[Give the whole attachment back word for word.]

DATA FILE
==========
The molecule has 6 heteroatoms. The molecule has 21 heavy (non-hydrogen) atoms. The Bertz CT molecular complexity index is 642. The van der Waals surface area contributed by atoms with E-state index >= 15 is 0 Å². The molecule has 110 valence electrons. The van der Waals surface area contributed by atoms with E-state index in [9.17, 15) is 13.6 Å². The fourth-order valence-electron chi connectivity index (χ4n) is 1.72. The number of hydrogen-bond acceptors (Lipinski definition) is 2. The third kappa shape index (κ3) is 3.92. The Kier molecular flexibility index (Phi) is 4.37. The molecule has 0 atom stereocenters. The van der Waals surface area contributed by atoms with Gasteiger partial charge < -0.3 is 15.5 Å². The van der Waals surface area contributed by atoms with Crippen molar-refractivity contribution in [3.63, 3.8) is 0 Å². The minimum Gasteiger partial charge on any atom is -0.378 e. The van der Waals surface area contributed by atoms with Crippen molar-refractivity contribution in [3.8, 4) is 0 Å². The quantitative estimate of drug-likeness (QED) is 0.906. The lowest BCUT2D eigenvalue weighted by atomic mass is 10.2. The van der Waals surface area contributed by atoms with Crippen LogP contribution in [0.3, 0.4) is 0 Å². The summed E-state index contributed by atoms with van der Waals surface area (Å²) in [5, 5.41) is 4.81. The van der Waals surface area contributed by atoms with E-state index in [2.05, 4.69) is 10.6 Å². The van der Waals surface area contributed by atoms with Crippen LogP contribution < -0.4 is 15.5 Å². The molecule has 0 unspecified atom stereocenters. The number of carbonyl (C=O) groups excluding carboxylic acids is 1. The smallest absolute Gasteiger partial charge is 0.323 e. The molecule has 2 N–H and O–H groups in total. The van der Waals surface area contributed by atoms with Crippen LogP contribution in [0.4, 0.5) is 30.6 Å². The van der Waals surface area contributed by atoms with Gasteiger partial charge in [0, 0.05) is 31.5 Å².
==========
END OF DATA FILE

The molecule has 6 heteroatoms. The molecule has 21 heavy (non-hydrogen) atoms. The Bertz CT molecular complexity index is 642. The van der Waals surface area contributed by atoms with E-state index >= 15 is 0 Å². The molecule has 110 valence electrons. The van der Waals surface area contributed by atoms with E-state index in [9.17, 15) is 13.6 Å². The fourth-order valence-electron chi connectivity index (χ4n) is 1.72. The number of hydrogen-bond acceptors (Lipinski definition) is 2. The third kappa shape index (κ3) is 3.92. The Kier molecular flexibility index (Phi) is 4.37. The molecule has 0 atom stereocenters. The van der Waals surface area contributed by atoms with Gasteiger partial charge < -0.3 is 15.5 Å². The van der Waals surface area contributed by atoms with Crippen molar-refractivity contribution in [3.63, 3.8) is 0 Å². The minimum Gasteiger partial charge on any atom is -0.378 e. The van der Waals surface area contributed by atoms with Crippen molar-refractivity contribution in [3.8, 4) is 0 Å². The quantitative estimate of drug-likeness (QED) is 0.906. The lowest BCUT2D eigenvalue weighted by atomic mass is 10.2. The van der Waals surface area contributed by atoms with Crippen LogP contribution in [0.3, 0.4) is 0 Å². The summed E-state index contributed by atoms with van der Waals surface area (Å²) in [5, 5.41) is 4.81. The van der Waals surface area contributed by atoms with E-state index in [2.05, 4.69) is 10.6 Å². The van der Waals surface area contributed by atoms with Crippen LogP contribution < -0.4 is 15.5 Å². The molecule has 0 unspecified atom stereocenters. The number of carbonyl (C=O) groups excluding carboxylic acids is 1. The smallest absolute Gasteiger partial charge is 0.323 e. The molecule has 2 N–H and O–H groups in total. The van der Waals surface area contributed by atoms with Crippen LogP contribution in [0.4, 0.5) is 30.6 Å². The van der Waals surface area contributed by atoms with Gasteiger partial charge in [0, 0.05) is 31.5 Å².